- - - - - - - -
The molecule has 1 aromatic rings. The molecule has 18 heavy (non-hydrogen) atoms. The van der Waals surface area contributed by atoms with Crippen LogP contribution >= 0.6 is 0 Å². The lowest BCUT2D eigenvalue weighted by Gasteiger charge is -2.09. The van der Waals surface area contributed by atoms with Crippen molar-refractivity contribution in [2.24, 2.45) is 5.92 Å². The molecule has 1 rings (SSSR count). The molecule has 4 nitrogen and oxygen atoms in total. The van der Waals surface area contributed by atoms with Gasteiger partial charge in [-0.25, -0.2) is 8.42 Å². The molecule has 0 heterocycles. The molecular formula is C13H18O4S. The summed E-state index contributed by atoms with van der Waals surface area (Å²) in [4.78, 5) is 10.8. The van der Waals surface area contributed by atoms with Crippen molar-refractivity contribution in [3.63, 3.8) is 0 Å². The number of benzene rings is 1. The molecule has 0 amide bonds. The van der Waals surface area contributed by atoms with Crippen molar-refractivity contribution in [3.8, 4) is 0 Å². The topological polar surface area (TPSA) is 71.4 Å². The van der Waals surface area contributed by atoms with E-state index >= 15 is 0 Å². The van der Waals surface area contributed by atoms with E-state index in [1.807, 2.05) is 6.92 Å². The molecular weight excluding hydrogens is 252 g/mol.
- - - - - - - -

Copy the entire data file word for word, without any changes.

The molecule has 1 aromatic rings. The molecule has 18 heavy (non-hydrogen) atoms. The van der Waals surface area contributed by atoms with Crippen LogP contribution >= 0.6 is 0 Å². The lowest BCUT2D eigenvalue weighted by Gasteiger charge is -2.09. The van der Waals surface area contributed by atoms with Crippen molar-refractivity contribution in [2.24, 2.45) is 5.92 Å². The molecule has 1 rings (SSSR count). The molecule has 4 nitrogen and oxygen atoms in total. The van der Waals surface area contributed by atoms with Gasteiger partial charge in [-0.25, -0.2) is 8.42 Å². The molecule has 0 heterocycles. The molecular formula is C13H18O4S. The summed E-state index contributed by atoms with van der Waals surface area (Å²) in [4.78, 5) is 10.8. The van der Waals surface area contributed by atoms with Crippen molar-refractivity contribution in [3.63, 3.8) is 0 Å². The number of benzene rings is 1. The molecule has 0 amide bonds. The van der Waals surface area contributed by atoms with Crippen molar-refractivity contribution in [3.8, 4) is 0 Å². The topological polar surface area (TPSA) is 71.4 Å². The van der Waals surface area contributed by atoms with E-state index >= 15 is 0 Å². The van der Waals surface area contributed by atoms with E-state index in [1.807, 2.05) is 6.92 Å². The molecular weight excluding hydrogens is 252 g/mol.